COLUMBUS (WCMH) — Columbus residents are being told to wear masks when they go out in public, but while that mask may serve as a barrier to the coronavirus, it has also become a barrier in communication for one group of people: the deaf and hard of hearing.
Mask wearing makes lip reading impossible for those who rely on it.
“You can only see the top part of the face, so your eyebrows, and (you can’t see) expression. It doesn’t really communicate well,” John Moore, the executive director of the Deaf Services Center said.
The non-profit, which works with the deaf community in advocacy, education, and youth services has received several comments about it.
“We’ve had a lot of complaints,” Moore added.
It’s especially a problem during tasks like getting groceries. Trying to communicate in other ways also brings challenges.
“Writing back and forth sometimes works for some, but at the same time, you have to practice social distancing,” Moore added.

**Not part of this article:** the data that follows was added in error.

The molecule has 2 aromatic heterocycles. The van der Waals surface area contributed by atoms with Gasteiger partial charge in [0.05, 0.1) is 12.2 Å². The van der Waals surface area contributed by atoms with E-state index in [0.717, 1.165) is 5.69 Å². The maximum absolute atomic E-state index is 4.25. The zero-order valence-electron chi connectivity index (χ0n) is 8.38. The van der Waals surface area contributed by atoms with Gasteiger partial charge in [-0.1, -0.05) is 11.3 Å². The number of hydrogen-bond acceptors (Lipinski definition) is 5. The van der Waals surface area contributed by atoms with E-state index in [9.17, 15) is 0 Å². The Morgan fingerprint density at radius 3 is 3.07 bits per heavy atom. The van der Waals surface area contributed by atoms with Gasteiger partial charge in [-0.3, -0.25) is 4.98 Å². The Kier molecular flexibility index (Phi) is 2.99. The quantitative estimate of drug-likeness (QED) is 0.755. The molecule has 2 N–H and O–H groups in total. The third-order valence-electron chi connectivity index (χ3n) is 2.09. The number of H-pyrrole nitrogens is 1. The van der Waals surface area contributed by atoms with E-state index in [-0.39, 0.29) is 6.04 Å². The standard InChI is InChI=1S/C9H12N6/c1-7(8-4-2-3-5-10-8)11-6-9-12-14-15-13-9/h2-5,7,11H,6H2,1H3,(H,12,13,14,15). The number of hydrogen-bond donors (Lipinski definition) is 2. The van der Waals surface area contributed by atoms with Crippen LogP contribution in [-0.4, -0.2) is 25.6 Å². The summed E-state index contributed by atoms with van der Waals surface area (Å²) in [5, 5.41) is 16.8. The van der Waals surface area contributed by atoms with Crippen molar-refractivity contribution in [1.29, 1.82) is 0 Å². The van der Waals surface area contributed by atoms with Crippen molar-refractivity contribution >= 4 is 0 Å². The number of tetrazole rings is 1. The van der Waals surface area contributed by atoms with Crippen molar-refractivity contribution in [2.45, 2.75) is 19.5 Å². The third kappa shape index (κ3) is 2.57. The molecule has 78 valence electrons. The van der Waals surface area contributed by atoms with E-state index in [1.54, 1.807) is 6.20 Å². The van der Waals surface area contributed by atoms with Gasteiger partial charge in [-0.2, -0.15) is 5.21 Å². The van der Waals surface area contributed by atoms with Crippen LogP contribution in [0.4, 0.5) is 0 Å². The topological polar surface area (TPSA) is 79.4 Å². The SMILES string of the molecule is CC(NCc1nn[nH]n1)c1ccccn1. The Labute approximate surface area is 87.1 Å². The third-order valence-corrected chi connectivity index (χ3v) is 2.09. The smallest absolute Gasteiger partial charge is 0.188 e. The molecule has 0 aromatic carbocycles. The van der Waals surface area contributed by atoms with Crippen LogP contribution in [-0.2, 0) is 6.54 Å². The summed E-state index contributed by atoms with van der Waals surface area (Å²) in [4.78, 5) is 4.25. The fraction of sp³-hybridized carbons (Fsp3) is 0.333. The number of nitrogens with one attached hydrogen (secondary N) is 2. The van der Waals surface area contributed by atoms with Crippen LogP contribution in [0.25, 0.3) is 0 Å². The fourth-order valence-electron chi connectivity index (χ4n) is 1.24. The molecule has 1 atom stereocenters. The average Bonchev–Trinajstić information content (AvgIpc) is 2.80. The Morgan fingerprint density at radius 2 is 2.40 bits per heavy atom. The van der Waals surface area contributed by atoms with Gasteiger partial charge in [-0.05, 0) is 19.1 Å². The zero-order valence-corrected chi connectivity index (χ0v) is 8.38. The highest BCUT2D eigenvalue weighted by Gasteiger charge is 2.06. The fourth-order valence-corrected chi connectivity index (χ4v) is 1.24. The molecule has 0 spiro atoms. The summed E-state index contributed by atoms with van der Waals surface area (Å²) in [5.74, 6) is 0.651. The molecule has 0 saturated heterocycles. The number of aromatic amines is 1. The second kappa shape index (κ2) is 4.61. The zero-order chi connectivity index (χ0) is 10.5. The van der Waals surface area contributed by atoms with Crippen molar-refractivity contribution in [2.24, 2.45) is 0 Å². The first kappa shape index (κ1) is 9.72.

The CDC said wearing masks while in public is essential in the fight against COVID-19. Moore hopes to see more people using clear masks, that allow others to see more of someone’s face. Some have made their own, but Moore wishes they were more widely available.
According to numbers from the Deaf Services Center, metro Columbus has one of the highest populations of deaf and hard of hearing people in Ohio.
“I would estimate it at between 60,000 and 75,000,” Moore added.
If you would like to order a special clear mask, you can contact the Deaf Services Center through their website dsc.org.